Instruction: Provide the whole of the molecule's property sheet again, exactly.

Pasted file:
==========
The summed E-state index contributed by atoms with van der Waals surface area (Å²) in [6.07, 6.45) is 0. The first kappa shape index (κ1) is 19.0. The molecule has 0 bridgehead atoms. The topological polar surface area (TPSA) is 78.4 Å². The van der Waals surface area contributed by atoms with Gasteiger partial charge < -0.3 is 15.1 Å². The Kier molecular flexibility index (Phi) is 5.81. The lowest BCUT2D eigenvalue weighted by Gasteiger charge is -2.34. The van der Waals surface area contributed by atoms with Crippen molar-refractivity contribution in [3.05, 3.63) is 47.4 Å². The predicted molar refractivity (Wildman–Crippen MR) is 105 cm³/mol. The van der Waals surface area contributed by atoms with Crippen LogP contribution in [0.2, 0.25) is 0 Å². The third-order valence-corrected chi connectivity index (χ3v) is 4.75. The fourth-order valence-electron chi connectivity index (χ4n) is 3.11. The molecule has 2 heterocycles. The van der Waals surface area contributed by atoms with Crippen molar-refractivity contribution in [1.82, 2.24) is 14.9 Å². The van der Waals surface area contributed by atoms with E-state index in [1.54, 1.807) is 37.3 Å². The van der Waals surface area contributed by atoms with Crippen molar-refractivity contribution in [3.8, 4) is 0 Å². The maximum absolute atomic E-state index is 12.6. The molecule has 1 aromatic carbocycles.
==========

The summed E-state index contributed by atoms with van der Waals surface area (Å²) in [6.07, 6.45) is 0. The first kappa shape index (κ1) is 19.0. The molecule has 0 bridgehead atoms. The topological polar surface area (TPSA) is 78.4 Å². The van der Waals surface area contributed by atoms with Gasteiger partial charge < -0.3 is 15.1 Å². The Kier molecular flexibility index (Phi) is 5.81. The lowest BCUT2D eigenvalue weighted by Gasteiger charge is -2.34. The van der Waals surface area contributed by atoms with Crippen molar-refractivity contribution in [3.05, 3.63) is 47.4 Å². The predicted molar refractivity (Wildman–Crippen MR) is 105 cm³/mol. The van der Waals surface area contributed by atoms with Crippen LogP contribution in [0.2, 0.25) is 0 Å². The third-order valence-corrected chi connectivity index (χ3v) is 4.75. The fourth-order valence-electron chi connectivity index (χ4n) is 3.11. The molecule has 2 heterocycles. The van der Waals surface area contributed by atoms with Crippen molar-refractivity contribution in [1.82, 2.24) is 14.9 Å². The van der Waals surface area contributed by atoms with E-state index in [1.54, 1.807) is 37.3 Å². The van der Waals surface area contributed by atoms with Crippen molar-refractivity contribution in [3.8, 4) is 0 Å². The maximum absolute atomic E-state index is 12.6. The molecule has 1 aromatic carbocycles.